Enhancement not allowed for attempted crimes

Jennifer Nelson
January 1, 2008
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The Indiana Court of Appeals overturned a sentence enhancement for a man convicted of attempted rape. The enhancement was for being a repeat sexual offender, but attempted rape is not a crime listed under the repeat sex offender statute that allows for the enhancement.

In William E. Wright v. State of Indiana, No. 48A02-0708-PC-678, the Court of Appeals agreed with Wright that his appellate counsel provided ineffective assistance in regards to challenging the sentence enhancement and that Wright's petition for post-conviction relief should have been granted.

Wright had been found guilty of attempted rape, criminal confinement, and battery resulting in injury. The state also filed additional information, alleging Wright was a repeat sexual offender. On the day he was convicted, Wright's counsel got him to admit he was a repeat sexual offender.

Wright appealed his convictions, and the Court of Appeals had remanded to the trial court to correct the judgment because attempted rape and criminal confinement convictions had violated double jeopardy principles. The trial court sentenced Wright to 20 years for attempted rape and enhanced the sentence by eight years for being a repeat sexual offender. He was also sentenced to one year for battery causing injury.

Wright filed a petition for post-conviction relief, alleging ineffective trial and appellate counsel assistance because they failed to challenge his repeat sex offender enhancement. The post-conviction court denied his petition.

The Court of Appeals' decision to reverse Wright's repeat sexual offender enhancement hinged upon the word "attempted." Wright was convicted of attempted rape, not rape. Wright argued his circumstance is similar to that in Ellis v. State, 736 N.E.2d 731, 737 (Ind. 2000), in which the Supreme Court ruled that if the legislature had intended for a list of crimes of violence to include other crimes, then the offense would have appeared in the statute. In Ellis' case, he appealed his sentence under Indiana Code 35-50-1-2(a), the consecutive and concurrent terms statute, which did not list any attempted crimes under "crimes of violence." Ellis had been convicted of attempted murder.

Just like the consecutive and concurrent terms statute, the repeat sex offender statute doesn't list any specific reference to attempted crimes.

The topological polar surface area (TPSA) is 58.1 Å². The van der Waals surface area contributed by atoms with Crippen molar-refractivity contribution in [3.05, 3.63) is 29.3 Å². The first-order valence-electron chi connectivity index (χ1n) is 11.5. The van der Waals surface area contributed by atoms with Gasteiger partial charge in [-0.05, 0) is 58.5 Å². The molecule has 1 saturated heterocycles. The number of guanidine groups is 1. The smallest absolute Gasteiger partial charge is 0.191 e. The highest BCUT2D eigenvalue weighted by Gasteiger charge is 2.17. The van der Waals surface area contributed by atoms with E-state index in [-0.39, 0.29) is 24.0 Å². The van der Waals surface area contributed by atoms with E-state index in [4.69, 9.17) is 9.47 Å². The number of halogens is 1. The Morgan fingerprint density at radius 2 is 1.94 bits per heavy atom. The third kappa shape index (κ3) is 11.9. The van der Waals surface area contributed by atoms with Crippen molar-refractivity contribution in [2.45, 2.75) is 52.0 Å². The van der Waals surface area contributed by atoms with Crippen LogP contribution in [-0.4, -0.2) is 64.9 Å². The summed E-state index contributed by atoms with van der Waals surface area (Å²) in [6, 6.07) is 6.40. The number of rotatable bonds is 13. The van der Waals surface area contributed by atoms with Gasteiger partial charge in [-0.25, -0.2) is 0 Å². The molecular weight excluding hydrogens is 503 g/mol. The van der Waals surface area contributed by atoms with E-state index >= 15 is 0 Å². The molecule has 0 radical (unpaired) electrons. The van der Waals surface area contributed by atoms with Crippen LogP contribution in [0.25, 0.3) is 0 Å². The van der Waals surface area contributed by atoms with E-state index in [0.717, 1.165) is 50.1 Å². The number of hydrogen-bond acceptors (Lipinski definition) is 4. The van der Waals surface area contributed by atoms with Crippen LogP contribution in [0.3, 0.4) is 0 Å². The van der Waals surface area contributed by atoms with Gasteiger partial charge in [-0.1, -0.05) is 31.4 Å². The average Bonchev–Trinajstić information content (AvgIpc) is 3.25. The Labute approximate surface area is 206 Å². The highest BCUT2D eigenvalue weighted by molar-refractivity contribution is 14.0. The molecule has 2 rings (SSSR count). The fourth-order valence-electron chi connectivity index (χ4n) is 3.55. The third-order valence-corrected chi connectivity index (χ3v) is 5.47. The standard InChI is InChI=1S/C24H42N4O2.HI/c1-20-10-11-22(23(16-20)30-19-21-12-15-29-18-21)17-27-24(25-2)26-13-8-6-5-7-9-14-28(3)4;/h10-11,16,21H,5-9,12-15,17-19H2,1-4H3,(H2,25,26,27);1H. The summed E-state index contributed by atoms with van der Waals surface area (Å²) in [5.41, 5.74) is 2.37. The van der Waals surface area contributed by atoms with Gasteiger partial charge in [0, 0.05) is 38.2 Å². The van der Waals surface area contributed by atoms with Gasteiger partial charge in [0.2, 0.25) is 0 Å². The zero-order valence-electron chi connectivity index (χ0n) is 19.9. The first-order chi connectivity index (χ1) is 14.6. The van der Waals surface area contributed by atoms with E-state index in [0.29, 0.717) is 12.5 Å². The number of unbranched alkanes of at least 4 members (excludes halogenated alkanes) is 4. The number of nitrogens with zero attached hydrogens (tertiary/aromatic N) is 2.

Judge Patricia Riley wrote that the Court of Appeals must apply the rule of lenity and conclude the crime of attempted rape isn't included as an offense under the repeat sex offender statute. Thus, Wright's trial counsel erroneously got Wright to admit to being a repeat sex offender and his appellate counsel provided deficient performance for failing to allege Wright's trial counsel was ineffective for this reason or to argue the enhancement was a fundamental error.

The appeals court remands to trial court to adjust Wright's sentence because if the trial counsel had effectively argued this point, his sentence would not have been enhanced.

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  1. Freedom From Religion Foundation: If you really want to be free from religion, don't go to the Christmas Play or the Christmas Pageant or the Christmas Parade. Anything with "Christ" or Saint...fill in the blank...would be off limits to you. Then leave the rest of us ALONE!

  2. So the prosecutor made an error and the defendants get a full remedy. Just one short paragraph to undo the harm of the erroneous prosecution. Wow. Just wow.

  3. Wake up!!!! Lawyers are useless!! it makes no difference in any way to speak about what is important!! Just dont tell your plans to the "SELFRIGHTEOUS ARROGANT JERKS!! WHO THINK THEY ARE BETTER THAN ANOTHER MAN/WOMAN!!!!!!

  4. Looks like you dont understand Democracy, Civilized Society does not cut a thiefs hands off, becouse now he cant steal or write or feed himself or learn !!! You deserve to be over punished, Many men are mistreated hurt in many ways before a breaking point happens! grow up !!!

  5. It was all that kept us from tyranny. So sad that so few among the elite cared enough to guard the sacred trust. Nobody has a more sacred obligation to obey the law than those who make the law. Sophocles No man is above the law and no man is below it; nor do we ask any man's permission when we ask him to obey it. Obedience to the law is demanded as a right; not asked as a favor. Theodore Roosevelt That was the ideal ... here is the Hoosier reality: The King can do no wrong. Legal maxim From the Latin 'Rex non potest peccare'. When the President does it, that means that it is not illegal. Richard Nixon